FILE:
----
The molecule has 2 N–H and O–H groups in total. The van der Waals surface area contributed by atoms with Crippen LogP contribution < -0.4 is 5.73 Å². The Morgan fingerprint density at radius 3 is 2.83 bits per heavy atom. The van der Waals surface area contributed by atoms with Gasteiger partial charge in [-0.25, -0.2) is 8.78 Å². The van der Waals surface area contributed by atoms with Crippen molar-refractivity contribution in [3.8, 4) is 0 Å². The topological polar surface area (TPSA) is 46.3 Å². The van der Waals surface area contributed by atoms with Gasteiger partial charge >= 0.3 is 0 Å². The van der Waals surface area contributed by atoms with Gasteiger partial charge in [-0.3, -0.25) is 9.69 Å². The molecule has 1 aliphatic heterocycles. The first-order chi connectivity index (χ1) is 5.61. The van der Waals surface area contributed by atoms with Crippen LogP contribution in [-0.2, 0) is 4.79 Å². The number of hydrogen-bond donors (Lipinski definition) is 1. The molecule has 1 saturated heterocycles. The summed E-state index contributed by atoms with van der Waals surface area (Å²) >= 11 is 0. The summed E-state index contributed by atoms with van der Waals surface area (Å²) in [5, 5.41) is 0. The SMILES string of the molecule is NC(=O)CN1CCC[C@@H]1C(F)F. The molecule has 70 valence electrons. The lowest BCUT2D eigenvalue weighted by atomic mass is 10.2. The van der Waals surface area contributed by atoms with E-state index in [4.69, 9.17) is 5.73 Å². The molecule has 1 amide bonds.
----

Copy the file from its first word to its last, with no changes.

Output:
The molecule has 2 N–H and O–H groups in total. The van der Waals surface area contributed by atoms with Crippen LogP contribution < -0.4 is 5.73 Å². The Morgan fingerprint density at radius 3 is 2.83 bits per heavy atom. The van der Waals surface area contributed by atoms with Gasteiger partial charge in [-0.25, -0.2) is 8.78 Å². The van der Waals surface area contributed by atoms with Crippen molar-refractivity contribution in [3.8, 4) is 0 Å². The topological polar surface area (TPSA) is 46.3 Å². The van der Waals surface area contributed by atoms with Gasteiger partial charge >= 0.3 is 0 Å². The van der Waals surface area contributed by atoms with Gasteiger partial charge in [-0.3, -0.25) is 9.69 Å². The molecule has 1 aliphatic heterocycles. The first-order chi connectivity index (χ1) is 5.61. The van der Waals surface area contributed by atoms with Crippen LogP contribution in [-0.2, 0) is 4.79 Å². The number of hydrogen-bond donors (Lipinski definition) is 1. The molecule has 1 saturated heterocycles. The summed E-state index contributed by atoms with van der Waals surface area (Å²) >= 11 is 0. The summed E-state index contributed by atoms with van der Waals surface area (Å²) in [5, 5.41) is 0. The SMILES string of the molecule is NC(=O)CN1CCC[C@@H]1C(F)F. The molecule has 70 valence electrons. The lowest BCUT2D eigenvalue weighted by atomic mass is 10.2. The van der Waals surface area contributed by atoms with E-state index in [4.69, 9.17) is 5.73 Å². The molecule has 1 amide bonds.